A significant rise in the cost of fuel for airplanes could well result in the price of tickets rising considerably for travelers. The price of jet fuel has doubled over the past year, with the excess costs expected to be handed down to passengers in the form of more expensive ticket prices across the board as airlines try to survive what has already been a turbulent 18 months for the industry.
The news is bound to be a cause of concern for both airlines and travelers alike. Not only did several airlines fail to survive the pandemic, some have only recently launched, whilst the unfortunate news also comes just as restrictions around the world were starting to be eased. Here’s a look at the fuel crisis, what it means for travelers, and why some airlines may be better equipped to deal with it than others.
Fuel Prices Rise – Information For Travelers
The price of jet fuel around the world has surged up throughout the pandemic. A factor that airlines cannot control, the price rise is set to cause significant harm to airlines’ efforts to return to normality, and could see fewer travelers taking flights than was previously expected, after restrictions around the world began to be eased once more following a fall in cases and a rise in vaccination numbers.
According to the International Air Transport Association’s (IATA) jet fuel price monitor, the price of airline fuel jumped 3.7% around the world in the past week, and is now 17.8% higher than it was last month. A large enough monthly rise in its own right, the gravity of the situation is clearer when comparing the price with this time last year. Compared to last year, the price of fuel is 118.7% higher, meaning airlines face a significant outlay just getting airplanes off the ground and into the air.
Speaking about the impact that such increases could have on airlines, Delta revealed that a 5 cents increase in the price of fuel could cost as much as $40m, adding that fuel prices already accounted for as much as 20% of the airline’s operating expenses in the third quarter. Referencing the rise, Delta’s Chief Executive, Ed Bastian, said “There’s nothing we can do to keep fuel prices down,” adding “What we need to work on is our ability to include that in our pricing.”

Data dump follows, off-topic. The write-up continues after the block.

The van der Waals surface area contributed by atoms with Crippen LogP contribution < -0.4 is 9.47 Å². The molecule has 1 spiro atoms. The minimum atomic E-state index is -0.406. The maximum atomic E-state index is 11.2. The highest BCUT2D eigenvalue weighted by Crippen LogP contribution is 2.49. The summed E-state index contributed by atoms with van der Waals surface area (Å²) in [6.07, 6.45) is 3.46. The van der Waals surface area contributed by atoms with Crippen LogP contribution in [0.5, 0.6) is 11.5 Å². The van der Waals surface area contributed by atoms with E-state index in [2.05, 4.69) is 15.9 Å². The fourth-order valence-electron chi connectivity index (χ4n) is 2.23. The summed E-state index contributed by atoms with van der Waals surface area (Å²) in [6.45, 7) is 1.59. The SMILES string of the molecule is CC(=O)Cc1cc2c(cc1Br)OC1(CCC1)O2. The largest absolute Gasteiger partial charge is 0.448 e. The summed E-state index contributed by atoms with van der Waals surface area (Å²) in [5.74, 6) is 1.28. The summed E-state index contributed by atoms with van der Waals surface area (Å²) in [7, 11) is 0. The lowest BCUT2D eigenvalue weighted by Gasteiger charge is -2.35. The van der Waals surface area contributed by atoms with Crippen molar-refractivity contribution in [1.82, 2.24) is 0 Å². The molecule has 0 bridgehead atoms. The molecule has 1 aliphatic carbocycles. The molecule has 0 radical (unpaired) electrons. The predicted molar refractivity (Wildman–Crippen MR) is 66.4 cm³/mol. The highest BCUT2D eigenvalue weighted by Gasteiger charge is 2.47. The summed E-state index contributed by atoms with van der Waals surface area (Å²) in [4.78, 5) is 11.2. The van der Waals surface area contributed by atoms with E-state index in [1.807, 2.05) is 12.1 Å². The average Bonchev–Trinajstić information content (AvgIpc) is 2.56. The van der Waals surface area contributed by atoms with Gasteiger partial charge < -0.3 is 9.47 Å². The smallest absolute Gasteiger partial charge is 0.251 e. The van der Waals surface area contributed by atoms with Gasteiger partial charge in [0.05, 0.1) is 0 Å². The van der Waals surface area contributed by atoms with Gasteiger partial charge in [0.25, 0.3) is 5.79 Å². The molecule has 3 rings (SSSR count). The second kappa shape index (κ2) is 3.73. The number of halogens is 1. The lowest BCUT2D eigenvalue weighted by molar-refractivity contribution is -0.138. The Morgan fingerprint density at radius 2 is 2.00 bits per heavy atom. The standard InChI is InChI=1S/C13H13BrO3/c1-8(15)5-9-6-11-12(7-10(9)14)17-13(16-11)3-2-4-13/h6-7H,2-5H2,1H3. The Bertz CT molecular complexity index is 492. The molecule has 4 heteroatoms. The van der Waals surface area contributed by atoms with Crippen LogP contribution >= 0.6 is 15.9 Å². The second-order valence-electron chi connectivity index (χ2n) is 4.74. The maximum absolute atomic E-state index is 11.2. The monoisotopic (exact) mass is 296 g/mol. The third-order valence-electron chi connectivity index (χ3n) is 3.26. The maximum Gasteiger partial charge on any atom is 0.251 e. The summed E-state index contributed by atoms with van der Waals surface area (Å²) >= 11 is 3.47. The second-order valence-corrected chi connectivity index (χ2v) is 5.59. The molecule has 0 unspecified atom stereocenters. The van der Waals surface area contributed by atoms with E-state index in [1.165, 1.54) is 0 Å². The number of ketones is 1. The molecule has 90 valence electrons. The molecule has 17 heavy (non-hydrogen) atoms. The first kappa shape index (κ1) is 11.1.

A rise in ticket prices would be unfortunate timing for travelers. Following the easing of restrictions, a busy winter of travel between the US, the UK and the EU was predicted by many in the travel industry, with flights to Europe recently being some of the cheapest for several years. Should ticket prices rise too much, it could lead to further stagnation in the industry.
Whilst it might be too soon this year, some airlines have already taken steps to ensure that they are better protected against the fluctuating price of airline fuel. British Airways recently completed its first carbon neutral flight, with the use of sustainable aviation fuel – made from recycled cooking oil – a significant factor in achieving the feat.
Several US-based airlines have also gotten in on the act. Delta, JetBlue and United have each recently placed significant orders for sustainable aviation fuel in the past few months, which will hopefully prevent price spikes for passengers as well as releasing less carbon emissions into the environment.
This article originally appeared on Travel Off Path. For the latest breaking news that will affect your next trip, please visit: Traveloffpath.com
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